May 18, 2022
The Perfect Storm (2000)
Grade: 38/100

Director: Wolfgang Petersen
Stars: George Clooney, Mark Wahlberg, John C. Reilly

What it's about. Set in 1991. Maine professional fishermen George Clooney, Mark Wahlberg, John C. Reilly, William Fichtner, John Hawks, and the underused Alfred Pierre are the crew on the Andrea Gail. They need money, so they make a potentially dangerous journey to the Flemish Cap to fill their cargo with big fish.

Clooney is captain. His loyal crew have had bad luck fishing, and strife increases further due to fictional friction between Reilly and Fichtner. Their Flemish Cap trip proves bountiful, but unluckily, their ice machine fails. The boat is obliged to return early, through Hurricane Grace.

Diane Lane is Wahlberg's wife. Mary Elizabeth Mastrantonio is a rival fishing captain with some romantic interest in George Clooney. Perhaps she had seen his bank account. Tough guy stereotype Michael Ironside is the demanding owner of the Andrea Gail.

How others will see it. The Perfect Storm was a box office success, but drew middling reviews. It did get two nominations at both the Oscars and BAFTA, in technical categories. Today at, the A-list film has 166K user votes, and a so-so user rating of 6.4 out of 10.

But the user reviews are predominantly favorable. "A stellar cast delivers a stellar performance"; "those huge waves frightened me more than most horror movies." So, the film succeeds as a thriller, with its target audience: the mass market.

How I felt about it. I first saw The Perfect Storm in the theaters in 2000. And I have to say, I hated it. My emotional hostility to the film was so string that it proved difficult to write a fair review. Seeing it again, 22 years later, my opinion of the film hasn't changed. It still stinks.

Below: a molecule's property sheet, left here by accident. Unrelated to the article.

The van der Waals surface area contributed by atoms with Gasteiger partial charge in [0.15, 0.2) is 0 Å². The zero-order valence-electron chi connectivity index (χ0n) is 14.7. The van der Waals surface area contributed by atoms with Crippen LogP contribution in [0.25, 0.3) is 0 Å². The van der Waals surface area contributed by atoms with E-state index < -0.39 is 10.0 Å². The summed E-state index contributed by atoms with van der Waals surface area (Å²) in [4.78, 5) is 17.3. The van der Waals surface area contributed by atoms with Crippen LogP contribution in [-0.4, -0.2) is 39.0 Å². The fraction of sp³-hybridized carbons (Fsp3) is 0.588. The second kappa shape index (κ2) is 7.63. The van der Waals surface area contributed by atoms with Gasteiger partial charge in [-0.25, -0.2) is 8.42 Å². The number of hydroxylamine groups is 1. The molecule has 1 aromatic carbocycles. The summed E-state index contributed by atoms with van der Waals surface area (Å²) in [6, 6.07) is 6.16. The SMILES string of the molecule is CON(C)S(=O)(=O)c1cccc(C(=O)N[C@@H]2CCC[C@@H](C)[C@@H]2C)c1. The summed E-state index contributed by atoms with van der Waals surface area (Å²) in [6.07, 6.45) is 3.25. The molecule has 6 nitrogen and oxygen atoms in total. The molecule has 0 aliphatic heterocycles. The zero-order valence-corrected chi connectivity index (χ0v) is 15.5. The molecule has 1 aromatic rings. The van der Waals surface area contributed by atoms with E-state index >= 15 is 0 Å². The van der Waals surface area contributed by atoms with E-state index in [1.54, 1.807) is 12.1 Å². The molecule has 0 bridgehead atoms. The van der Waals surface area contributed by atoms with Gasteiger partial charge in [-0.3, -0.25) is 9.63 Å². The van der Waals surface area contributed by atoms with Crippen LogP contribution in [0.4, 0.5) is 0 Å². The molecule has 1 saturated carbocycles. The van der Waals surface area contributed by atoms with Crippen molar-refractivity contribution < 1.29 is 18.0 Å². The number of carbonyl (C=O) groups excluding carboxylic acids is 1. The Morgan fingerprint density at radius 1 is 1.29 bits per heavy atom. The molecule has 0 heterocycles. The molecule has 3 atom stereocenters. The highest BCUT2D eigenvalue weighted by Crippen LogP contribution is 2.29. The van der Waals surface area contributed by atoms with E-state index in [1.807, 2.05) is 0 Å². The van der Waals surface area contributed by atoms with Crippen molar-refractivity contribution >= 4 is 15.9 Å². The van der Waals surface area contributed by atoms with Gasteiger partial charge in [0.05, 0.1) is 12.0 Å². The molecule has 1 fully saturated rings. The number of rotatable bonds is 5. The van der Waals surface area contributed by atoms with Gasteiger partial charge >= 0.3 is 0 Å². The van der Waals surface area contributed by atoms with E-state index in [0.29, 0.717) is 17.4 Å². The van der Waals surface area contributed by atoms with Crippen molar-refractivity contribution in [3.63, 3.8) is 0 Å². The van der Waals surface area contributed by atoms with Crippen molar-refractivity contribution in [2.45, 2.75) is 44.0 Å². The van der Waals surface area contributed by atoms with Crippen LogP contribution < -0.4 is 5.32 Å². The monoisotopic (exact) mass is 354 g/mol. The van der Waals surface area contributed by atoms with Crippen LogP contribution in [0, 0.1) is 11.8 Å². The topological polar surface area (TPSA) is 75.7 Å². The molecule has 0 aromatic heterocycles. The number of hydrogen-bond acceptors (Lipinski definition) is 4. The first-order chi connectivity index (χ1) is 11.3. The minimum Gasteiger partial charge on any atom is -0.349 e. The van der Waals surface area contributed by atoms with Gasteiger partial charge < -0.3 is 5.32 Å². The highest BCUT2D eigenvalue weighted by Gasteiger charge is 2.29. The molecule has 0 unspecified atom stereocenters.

There are actually good things to say about it. No fish were harmed. Mary Elizabeth Mastrantonio demonstrated that she can act rings around Diane Lane. The latter has aged better than any Hollywood actress ever, but that doesn't mean she can act.

She can't, though she isn't helped by lines like "Did I do that?" while gawking at Marky Mark's shiner. The audience is supposed to laugh at her punching her husband?

Every man on the boat is given a back story. A special someone to return home to. Whether it is the cutest boy in the world, the prettiest fisherman's wife, or in the case of luckless Hawkes, the homeliest woman in the bar (Rusty Schwimmer). As if their lives don't have meaning unless they are loved.

One can judge the film's accuracy by its lawsuits. The families of two men on the doomed boat, Billy Tyne and Dale Murphy, sued Time Warner, and won their case in a Florida district court. Alas, higher courts eventually dismissed the case.

The special effects seem impressive, until one realizes they are merely animation. Though the film states Hurricane Grace was category 5, it was actually category 2 at its peak, and in decline when it confronted the Andrea Gail.

Although based on a true story, none of the characters or incidents really seem genuine. Most likely, the Andrea Gail sank early, at the same time radio contact was lost. The Coast Guard helicopters came much later, and found nothing because the boat was already lost. Hollywood prefers a different scenario, because false drama is more uplifting than mere waste and futility.

The Perfect Storm further errs by diluting the main storyline with two secondary subplots. The first features Karen Allen, whose pleasure cruise with older millionaire Bob Gunton goes awry with the weather. The second subplot stars heroic Coast Guard members risking their lives to rescue stricken sailors. The problem with both of these stories is that the focus belongs with the Andrea Gail.

German director Wolfgang Petersen won deserved acclaim for his 1981 U-boat epic Das Boot. His breakthrough film opened the door to a successful career in Hollywood with big budget action films. But Das Boot is similar to The Perfect Storm only in its tragic ending and nautical theme. The former film provides suspense in a few sonar pings than the latter film makes in an hour of lashing seas. But Petersen cannot really be blamed, because it is the Hollywood system itself that sinks The Perfect Storm.